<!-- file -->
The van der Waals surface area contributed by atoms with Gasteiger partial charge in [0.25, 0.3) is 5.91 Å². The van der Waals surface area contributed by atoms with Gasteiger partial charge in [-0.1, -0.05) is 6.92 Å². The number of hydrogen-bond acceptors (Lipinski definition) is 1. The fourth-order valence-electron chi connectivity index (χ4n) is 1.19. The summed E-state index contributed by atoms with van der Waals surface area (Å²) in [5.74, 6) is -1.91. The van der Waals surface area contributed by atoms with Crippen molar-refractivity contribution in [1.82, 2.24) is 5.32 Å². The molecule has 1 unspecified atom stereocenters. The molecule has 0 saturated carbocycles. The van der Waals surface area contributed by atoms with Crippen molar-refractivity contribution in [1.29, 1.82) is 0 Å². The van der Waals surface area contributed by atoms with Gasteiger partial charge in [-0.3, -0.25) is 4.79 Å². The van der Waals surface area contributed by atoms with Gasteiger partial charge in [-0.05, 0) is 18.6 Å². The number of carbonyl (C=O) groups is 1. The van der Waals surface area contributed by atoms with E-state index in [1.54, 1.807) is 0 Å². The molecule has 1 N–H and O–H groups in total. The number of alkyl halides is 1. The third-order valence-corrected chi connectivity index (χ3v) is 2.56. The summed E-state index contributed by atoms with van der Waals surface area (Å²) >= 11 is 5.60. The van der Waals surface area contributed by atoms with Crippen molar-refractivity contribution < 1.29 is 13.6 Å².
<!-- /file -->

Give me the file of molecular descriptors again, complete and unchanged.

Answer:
The van der Waals surface area contributed by atoms with Gasteiger partial charge in [0.25, 0.3) is 5.91 Å². The van der Waals surface area contributed by atoms with Gasteiger partial charge in [-0.1, -0.05) is 6.92 Å². The number of hydrogen-bond acceptors (Lipinski definition) is 1. The fourth-order valence-electron chi connectivity index (χ4n) is 1.19. The summed E-state index contributed by atoms with van der Waals surface area (Å²) in [5.74, 6) is -1.91. The van der Waals surface area contributed by atoms with Crippen molar-refractivity contribution in [1.82, 2.24) is 5.32 Å². The molecule has 1 unspecified atom stereocenters. The molecule has 0 saturated carbocycles. The van der Waals surface area contributed by atoms with Crippen molar-refractivity contribution in [1.29, 1.82) is 0 Å². The van der Waals surface area contributed by atoms with Gasteiger partial charge in [-0.3, -0.25) is 4.79 Å². The van der Waals surface area contributed by atoms with Gasteiger partial charge in [-0.05, 0) is 18.6 Å². The number of carbonyl (C=O) groups is 1. The van der Waals surface area contributed by atoms with E-state index in [1.54, 1.807) is 0 Å². The molecule has 1 N–H and O–H groups in total. The number of alkyl halides is 1. The third-order valence-corrected chi connectivity index (χ3v) is 2.56. The summed E-state index contributed by atoms with van der Waals surface area (Å²) >= 11 is 5.60. The van der Waals surface area contributed by atoms with Crippen molar-refractivity contribution < 1.29 is 13.6 Å².